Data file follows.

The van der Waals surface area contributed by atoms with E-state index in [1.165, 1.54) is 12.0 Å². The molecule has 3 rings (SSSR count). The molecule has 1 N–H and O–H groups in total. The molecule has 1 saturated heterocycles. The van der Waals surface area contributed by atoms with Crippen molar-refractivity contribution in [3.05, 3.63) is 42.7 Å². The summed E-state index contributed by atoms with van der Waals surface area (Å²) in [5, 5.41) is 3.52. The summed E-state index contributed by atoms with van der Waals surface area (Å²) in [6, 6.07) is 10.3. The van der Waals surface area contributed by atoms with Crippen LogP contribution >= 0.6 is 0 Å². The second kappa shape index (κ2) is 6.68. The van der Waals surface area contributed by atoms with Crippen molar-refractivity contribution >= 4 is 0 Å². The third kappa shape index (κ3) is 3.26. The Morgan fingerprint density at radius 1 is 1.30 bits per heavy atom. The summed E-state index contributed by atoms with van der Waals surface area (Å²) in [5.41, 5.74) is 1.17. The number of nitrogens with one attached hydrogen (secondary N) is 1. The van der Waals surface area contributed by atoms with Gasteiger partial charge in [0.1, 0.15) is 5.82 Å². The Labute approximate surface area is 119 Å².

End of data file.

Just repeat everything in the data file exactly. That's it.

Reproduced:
The van der Waals surface area contributed by atoms with E-state index in [1.165, 1.54) is 12.0 Å². The molecule has 3 rings (SSSR count). The molecule has 1 N–H and O–H groups in total. The molecule has 1 saturated heterocycles. The van der Waals surface area contributed by atoms with Crippen molar-refractivity contribution in [3.05, 3.63) is 42.7 Å². The summed E-state index contributed by atoms with van der Waals surface area (Å²) in [5, 5.41) is 3.52. The summed E-state index contributed by atoms with van der Waals surface area (Å²) in [6, 6.07) is 10.3. The van der Waals surface area contributed by atoms with Crippen LogP contribution >= 0.6 is 0 Å². The second kappa shape index (κ2) is 6.68. The van der Waals surface area contributed by atoms with Crippen molar-refractivity contribution >= 4 is 0 Å². The third kappa shape index (κ3) is 3.26. The Morgan fingerprint density at radius 1 is 1.30 bits per heavy atom. The summed E-state index contributed by atoms with van der Waals surface area (Å²) in [5.41, 5.74) is 1.17. The number of nitrogens with one attached hydrogen (secondary N) is 1. The van der Waals surface area contributed by atoms with Gasteiger partial charge in [0.1, 0.15) is 5.82 Å². The Labute approximate surface area is 119 Å².